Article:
As I recently addressed the issue of our ageing population in another paper, this new commission was hardly a three-pipe problem – one fill of strong dark flake sufficed. Frankly, I fail to understand the excitement, especially as there is no question of a solution here, but rather one of appreciation. My first impression on receiving this brief was to recall an interview in a film I once saw, when an insurance salesman, endowed equally with enthusiasm and incompetence, was trying to sell a life policy to the notorious Jesse James. As I remember it, the bandit (or hero, according to your view) listened patiently, then said something like: “Let me get this straight. Are you saying you want me to bet on how long I’ll live, and you’re willing to take the rough end by guessing that I’ll be around for a long time?” If that isn’t succinct, I don’t know what is.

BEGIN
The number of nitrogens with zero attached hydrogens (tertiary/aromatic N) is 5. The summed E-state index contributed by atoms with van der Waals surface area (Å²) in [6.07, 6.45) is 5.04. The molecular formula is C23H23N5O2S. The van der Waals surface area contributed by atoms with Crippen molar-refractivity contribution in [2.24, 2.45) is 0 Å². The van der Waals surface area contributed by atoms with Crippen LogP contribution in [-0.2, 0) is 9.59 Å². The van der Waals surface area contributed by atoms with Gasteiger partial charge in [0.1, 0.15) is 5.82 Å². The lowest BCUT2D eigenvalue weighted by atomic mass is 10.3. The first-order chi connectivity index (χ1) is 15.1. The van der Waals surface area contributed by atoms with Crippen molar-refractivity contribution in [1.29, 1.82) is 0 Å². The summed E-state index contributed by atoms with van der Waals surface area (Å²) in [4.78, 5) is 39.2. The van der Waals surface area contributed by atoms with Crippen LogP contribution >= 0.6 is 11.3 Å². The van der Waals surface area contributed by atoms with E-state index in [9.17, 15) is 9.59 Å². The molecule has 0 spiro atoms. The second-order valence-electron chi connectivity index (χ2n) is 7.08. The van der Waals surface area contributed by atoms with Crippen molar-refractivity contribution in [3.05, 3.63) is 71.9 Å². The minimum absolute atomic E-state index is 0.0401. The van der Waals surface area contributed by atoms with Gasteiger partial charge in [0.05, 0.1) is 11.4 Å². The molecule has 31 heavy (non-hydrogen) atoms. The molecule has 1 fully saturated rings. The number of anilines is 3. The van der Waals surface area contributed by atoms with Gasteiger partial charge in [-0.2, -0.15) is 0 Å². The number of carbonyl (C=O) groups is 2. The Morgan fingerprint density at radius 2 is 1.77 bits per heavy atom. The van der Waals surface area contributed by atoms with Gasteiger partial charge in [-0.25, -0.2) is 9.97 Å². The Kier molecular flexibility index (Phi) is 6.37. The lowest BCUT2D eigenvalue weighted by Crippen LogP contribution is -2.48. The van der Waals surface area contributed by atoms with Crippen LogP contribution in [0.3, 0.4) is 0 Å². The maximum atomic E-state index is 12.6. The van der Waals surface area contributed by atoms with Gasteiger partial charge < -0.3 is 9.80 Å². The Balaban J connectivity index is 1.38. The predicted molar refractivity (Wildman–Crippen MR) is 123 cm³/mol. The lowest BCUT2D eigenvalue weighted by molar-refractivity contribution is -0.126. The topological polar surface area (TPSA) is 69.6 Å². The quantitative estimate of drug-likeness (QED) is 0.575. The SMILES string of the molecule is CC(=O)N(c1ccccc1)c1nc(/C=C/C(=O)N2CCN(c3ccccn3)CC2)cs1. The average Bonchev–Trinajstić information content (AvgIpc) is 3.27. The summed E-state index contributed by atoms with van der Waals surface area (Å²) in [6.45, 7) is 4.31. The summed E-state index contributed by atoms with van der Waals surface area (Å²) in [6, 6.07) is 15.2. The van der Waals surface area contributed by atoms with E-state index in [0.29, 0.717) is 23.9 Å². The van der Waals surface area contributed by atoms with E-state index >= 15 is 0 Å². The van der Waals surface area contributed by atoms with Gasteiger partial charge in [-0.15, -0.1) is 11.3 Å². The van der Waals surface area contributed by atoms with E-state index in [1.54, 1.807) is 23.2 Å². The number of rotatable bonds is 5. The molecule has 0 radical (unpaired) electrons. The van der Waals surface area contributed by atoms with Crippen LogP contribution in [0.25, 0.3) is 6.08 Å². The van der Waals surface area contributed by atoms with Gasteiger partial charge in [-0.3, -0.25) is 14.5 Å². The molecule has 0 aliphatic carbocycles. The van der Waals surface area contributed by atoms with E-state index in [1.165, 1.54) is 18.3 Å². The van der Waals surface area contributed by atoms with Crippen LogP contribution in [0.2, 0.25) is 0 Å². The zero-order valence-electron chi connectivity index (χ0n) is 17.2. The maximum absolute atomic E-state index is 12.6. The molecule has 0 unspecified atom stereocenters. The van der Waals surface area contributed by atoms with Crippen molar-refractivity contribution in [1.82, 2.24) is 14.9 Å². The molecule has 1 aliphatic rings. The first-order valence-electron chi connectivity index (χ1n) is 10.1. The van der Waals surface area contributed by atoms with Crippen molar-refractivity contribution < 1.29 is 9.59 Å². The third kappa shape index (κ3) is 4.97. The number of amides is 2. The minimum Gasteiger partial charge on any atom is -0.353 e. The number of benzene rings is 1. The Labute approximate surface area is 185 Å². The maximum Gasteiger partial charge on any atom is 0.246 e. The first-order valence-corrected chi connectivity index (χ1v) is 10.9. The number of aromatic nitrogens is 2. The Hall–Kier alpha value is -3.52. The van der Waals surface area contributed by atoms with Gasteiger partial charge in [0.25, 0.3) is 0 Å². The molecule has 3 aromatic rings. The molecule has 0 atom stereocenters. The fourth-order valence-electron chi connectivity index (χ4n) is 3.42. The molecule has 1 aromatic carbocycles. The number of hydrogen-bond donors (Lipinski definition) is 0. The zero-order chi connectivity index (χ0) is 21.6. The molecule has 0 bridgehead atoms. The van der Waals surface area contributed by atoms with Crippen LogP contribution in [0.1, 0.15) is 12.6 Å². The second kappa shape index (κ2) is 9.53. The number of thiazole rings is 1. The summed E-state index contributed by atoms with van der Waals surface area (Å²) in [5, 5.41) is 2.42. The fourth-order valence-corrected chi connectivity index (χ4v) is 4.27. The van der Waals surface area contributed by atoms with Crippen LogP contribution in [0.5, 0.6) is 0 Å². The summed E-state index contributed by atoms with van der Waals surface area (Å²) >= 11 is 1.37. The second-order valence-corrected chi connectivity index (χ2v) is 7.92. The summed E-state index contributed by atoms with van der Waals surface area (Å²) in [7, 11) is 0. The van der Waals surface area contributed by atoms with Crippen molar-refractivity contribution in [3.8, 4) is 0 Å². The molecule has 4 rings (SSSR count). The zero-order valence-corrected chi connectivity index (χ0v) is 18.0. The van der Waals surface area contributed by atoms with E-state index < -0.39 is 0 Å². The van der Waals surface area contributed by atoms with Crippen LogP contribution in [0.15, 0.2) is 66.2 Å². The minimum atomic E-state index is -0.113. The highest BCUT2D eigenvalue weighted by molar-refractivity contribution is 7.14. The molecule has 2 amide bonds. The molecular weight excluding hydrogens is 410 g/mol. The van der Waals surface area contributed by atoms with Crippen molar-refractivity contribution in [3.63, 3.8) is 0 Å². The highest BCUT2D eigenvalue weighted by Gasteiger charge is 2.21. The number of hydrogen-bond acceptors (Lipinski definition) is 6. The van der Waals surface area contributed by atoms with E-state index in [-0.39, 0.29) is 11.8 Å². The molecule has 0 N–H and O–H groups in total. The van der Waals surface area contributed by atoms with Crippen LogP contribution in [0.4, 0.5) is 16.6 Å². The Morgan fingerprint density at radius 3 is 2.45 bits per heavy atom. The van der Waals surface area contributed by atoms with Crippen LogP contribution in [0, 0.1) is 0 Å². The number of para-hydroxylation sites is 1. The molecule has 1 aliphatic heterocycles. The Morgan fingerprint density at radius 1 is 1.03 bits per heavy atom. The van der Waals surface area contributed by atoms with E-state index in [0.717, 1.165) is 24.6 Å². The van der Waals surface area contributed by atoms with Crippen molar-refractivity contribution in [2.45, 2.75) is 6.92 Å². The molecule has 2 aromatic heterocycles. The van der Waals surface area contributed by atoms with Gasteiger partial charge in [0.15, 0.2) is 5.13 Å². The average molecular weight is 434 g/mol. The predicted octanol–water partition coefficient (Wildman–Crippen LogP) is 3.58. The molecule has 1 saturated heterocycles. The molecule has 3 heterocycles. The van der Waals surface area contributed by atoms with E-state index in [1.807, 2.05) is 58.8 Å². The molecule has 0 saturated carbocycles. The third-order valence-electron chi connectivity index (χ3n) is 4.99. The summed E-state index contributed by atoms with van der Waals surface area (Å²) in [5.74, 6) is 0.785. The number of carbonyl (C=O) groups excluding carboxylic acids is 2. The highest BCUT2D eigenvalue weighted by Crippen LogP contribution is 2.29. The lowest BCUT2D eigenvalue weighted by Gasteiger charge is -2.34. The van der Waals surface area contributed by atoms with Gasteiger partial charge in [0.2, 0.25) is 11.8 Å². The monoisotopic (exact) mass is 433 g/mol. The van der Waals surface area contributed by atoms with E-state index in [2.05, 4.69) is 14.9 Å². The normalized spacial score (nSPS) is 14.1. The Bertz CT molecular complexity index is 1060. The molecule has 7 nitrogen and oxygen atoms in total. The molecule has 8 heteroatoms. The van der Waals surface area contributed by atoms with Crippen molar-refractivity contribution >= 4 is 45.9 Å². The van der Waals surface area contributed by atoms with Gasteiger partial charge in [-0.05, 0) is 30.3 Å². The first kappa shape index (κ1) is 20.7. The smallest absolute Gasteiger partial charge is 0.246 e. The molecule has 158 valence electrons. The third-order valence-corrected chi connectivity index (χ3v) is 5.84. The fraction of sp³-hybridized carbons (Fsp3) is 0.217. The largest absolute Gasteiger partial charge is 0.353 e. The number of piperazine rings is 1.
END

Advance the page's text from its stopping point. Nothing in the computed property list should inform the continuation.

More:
In my earlier report, I alluded briefly to the aspirations of older people, and I would like to expand on this theme. A recent radio phone-in filled me with gloom. Listeners were invited to offer their views on the revelation that an American team claimed to have found a method by which we could on average live nearly twice as long as we do now. If I remember rightly, there were twelve respondents, one of them a scientist, who had a detached interest. Of the others, only one – a woman of fifty-seven and in good health – had no wish to exceed the biblical span. The rest wanted to reach the age suggested in the US report, in each case expressing a desire to fulfil some humdrum personal ambition – tap-dancing, mandolin playing and so on. Of course, travel was in first place. Nobody wished to be involved in generally beneficial activities, such as producing clean renewable energy, a panacea for ills, improved housing, or any of the other things that are important to all of us.